Sanquhar

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Coordinates: 55°22′05″N 3°55′29″W / 55.36793°N 3.92463°W / 55.36793; -3.92463

Sanquhar (Scottish Gaelic An t-Seann Chathair: 'the Old Fort') is a town in the south of Scotland in Dumfries and Galloway, on the River Nith. It lies north of Thornhill and west of Moffat. It is a Royal Burgh.

Sanquhar is notable for its tiny post office (established in 1712), claimed to be the oldest working post office in the world. It was also the place where the Covenanters, who opposed episcopalisation of the church, signed the Sanquhar Declaration renouncing their allegiance to the King, an event commemorated by a monument in the main street. The church of St. Brides contains a memorial to James Crichton, a 16th-century polymath. The ruins of Sanquhar Castle stand nearby. Nithsdale Wanderers F.C., the local team, were formed in 1897. In 1924-5, Wanderers won the Scottish Division Three.

Contents

History of Sanquhar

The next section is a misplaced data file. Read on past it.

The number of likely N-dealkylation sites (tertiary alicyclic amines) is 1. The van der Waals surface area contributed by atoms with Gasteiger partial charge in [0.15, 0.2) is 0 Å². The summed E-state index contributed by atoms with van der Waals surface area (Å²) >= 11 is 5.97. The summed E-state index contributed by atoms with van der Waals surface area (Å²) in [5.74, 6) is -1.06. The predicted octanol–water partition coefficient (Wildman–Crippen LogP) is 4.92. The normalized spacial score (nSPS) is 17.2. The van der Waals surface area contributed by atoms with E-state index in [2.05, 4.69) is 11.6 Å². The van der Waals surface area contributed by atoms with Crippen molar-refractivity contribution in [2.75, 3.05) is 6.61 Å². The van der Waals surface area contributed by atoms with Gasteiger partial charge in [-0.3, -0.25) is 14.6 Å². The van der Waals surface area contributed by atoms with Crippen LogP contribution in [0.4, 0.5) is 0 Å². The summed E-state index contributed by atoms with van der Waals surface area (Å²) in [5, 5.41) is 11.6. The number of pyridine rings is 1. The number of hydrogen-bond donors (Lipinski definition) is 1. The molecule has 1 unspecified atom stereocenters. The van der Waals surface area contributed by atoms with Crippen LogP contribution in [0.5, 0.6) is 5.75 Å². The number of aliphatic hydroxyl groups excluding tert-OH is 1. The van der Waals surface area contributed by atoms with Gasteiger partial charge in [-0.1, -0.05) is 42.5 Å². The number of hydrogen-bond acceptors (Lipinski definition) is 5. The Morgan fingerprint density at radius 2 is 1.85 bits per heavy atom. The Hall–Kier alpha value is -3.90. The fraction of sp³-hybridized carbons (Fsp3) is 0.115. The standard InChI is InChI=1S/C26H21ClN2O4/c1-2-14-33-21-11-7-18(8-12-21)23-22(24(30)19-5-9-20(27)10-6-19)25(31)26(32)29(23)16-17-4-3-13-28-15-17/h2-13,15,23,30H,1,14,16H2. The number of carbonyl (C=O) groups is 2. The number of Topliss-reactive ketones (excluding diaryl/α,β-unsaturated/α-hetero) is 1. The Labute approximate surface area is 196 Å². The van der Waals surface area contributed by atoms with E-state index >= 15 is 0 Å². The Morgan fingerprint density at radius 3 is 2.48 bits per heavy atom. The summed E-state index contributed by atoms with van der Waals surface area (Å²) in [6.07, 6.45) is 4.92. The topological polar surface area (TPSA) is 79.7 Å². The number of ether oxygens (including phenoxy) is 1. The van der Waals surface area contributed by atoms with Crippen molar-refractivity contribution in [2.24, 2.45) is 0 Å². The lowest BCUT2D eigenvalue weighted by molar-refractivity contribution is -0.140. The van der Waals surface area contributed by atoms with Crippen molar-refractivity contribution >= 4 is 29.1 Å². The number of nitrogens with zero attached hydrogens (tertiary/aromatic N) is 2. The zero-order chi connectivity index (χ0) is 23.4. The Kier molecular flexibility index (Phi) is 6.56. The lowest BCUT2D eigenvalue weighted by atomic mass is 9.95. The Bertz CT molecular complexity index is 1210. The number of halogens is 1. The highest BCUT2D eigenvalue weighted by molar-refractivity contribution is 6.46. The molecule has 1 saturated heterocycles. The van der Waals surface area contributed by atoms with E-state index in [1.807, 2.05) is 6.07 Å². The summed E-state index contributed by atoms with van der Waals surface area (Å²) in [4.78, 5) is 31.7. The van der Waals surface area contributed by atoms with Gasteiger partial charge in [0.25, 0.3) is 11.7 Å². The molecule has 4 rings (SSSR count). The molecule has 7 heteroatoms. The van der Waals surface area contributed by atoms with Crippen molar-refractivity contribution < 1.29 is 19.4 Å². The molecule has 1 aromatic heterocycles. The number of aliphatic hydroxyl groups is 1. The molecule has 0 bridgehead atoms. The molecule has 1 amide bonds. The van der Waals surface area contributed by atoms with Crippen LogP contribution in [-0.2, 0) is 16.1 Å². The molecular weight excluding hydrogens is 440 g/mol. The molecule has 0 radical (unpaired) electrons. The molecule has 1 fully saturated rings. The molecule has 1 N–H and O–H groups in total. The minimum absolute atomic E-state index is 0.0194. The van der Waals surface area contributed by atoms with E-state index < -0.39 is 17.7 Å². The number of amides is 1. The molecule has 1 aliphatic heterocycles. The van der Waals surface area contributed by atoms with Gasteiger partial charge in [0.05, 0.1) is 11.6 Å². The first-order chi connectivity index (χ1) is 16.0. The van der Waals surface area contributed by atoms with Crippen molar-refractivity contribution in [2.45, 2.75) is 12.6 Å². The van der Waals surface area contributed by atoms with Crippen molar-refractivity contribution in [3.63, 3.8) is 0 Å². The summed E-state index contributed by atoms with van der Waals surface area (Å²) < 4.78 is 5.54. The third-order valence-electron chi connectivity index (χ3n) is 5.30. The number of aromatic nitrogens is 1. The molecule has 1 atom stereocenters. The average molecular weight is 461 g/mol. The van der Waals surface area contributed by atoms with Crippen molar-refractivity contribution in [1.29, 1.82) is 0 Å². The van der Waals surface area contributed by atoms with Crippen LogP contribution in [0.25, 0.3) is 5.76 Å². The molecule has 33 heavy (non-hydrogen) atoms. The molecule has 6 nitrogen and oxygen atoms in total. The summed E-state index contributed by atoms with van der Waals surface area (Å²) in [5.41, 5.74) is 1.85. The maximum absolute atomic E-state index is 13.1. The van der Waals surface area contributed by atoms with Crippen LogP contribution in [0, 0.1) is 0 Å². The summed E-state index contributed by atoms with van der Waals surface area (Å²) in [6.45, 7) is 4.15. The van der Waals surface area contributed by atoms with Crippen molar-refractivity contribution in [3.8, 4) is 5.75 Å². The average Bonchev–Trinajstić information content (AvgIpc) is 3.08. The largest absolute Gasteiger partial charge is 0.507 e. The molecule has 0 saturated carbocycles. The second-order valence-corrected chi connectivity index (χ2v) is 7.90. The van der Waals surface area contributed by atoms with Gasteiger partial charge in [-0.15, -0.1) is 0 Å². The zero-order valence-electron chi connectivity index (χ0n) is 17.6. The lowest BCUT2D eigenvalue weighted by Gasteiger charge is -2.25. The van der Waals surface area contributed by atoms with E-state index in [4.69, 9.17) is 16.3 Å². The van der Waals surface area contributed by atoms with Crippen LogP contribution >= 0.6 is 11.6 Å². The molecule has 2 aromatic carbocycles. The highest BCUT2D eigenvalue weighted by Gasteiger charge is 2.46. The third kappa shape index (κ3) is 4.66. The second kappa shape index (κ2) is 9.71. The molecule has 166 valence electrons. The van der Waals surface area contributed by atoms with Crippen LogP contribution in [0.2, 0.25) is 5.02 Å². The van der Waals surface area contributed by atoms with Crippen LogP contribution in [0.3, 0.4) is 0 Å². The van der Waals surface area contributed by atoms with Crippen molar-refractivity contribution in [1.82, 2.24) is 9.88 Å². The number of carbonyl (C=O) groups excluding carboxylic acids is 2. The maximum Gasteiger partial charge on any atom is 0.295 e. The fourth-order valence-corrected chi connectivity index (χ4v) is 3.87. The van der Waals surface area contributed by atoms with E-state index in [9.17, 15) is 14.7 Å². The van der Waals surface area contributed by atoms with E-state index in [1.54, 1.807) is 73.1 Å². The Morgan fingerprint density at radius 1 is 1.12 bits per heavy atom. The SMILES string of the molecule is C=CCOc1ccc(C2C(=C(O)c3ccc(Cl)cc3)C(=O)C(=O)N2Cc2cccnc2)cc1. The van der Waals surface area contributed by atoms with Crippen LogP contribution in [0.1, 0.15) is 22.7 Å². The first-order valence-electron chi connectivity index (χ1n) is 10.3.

The name “Sanquhar” comes from the Scottish Gaelic language Seann Cathair, meaning "Old Fort". There is an ancient ruin of a castle that overlooks the town, but the name predates even this ancient fort. With its location along the River Nith, Sanquhar has been a major crossroads for centuries. Artifacts have been found here from Neolithic times. Several prehistoric British forts can be found in the area as well as traces of a Roman outpost. Some of the earliest recorded settlers in the area came from Ireland in the 9th and 10th centuries, and these Scoto-Irish people were the inhabitants for hundreds of years. In the 12th century, Norman colonization of the British Islands brought a feudal system of government and squabbling barons and sheriffs ruled the land for several centuries. Sanquhar is in the county of Dumfriesshire, which rests along the English border. These border counties were constantly in a state of turmoil as groups raided each other across the dividing lines. During the war of Scottish Independence the English army took over the old castle at Sanquhar. The Lord of the Castle, Sir William Douglas, Lord of Douglas, learned of this and came up with a clever plot where one man sneaked into the castle and threw open the gates, allowing Lord Douglas to seize it. The English began a counter-attack, but William Wallace learned of the battle and came to the rescue. As the English army retreated Wallace chased them down and killed 500 of them. Wallace visited the castle on several occasions.

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